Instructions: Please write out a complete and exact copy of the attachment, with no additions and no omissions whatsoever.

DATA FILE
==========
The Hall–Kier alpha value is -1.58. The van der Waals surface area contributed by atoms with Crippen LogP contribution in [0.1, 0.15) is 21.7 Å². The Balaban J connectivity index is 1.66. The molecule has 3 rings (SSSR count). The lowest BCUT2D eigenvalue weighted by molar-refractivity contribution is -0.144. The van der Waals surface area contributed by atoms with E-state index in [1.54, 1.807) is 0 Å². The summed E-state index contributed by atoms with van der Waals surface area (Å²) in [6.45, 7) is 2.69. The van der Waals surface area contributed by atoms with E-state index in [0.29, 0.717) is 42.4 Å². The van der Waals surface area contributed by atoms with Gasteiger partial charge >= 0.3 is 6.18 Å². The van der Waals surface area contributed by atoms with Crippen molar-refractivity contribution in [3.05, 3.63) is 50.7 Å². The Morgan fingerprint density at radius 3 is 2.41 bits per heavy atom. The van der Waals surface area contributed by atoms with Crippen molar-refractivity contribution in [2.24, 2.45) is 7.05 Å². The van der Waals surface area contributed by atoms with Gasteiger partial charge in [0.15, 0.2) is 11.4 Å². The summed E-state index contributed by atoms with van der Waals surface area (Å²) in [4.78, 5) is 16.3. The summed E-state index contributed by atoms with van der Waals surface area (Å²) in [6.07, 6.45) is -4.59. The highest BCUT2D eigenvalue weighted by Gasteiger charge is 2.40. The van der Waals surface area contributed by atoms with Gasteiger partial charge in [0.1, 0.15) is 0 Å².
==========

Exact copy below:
The Hall–Kier alpha value is -1.58. The van der Waals surface area contributed by atoms with Crippen LogP contribution in [0.1, 0.15) is 21.7 Å². The Balaban J connectivity index is 1.66. The molecule has 3 rings (SSSR count). The lowest BCUT2D eigenvalue weighted by molar-refractivity contribution is -0.144. The van der Waals surface area contributed by atoms with E-state index in [1.54, 1.807) is 0 Å². The summed E-state index contributed by atoms with van der Waals surface area (Å²) in [6.45, 7) is 2.69. The van der Waals surface area contributed by atoms with E-state index in [0.29, 0.717) is 42.4 Å². The van der Waals surface area contributed by atoms with Gasteiger partial charge >= 0.3 is 6.18 Å². The van der Waals surface area contributed by atoms with Crippen molar-refractivity contribution in [3.05, 3.63) is 50.7 Å². The Morgan fingerprint density at radius 3 is 2.41 bits per heavy atom. The van der Waals surface area contributed by atoms with Crippen molar-refractivity contribution in [2.24, 2.45) is 7.05 Å². The van der Waals surface area contributed by atoms with Gasteiger partial charge in [0.15, 0.2) is 11.4 Å². The summed E-state index contributed by atoms with van der Waals surface area (Å²) in [4.78, 5) is 16.3. The summed E-state index contributed by atoms with van der Waals surface area (Å²) in [6.07, 6.45) is -4.59. The highest BCUT2D eigenvalue weighted by Gasteiger charge is 2.40. The van der Waals surface area contributed by atoms with Gasteiger partial charge in [0.1, 0.15) is 0 Å².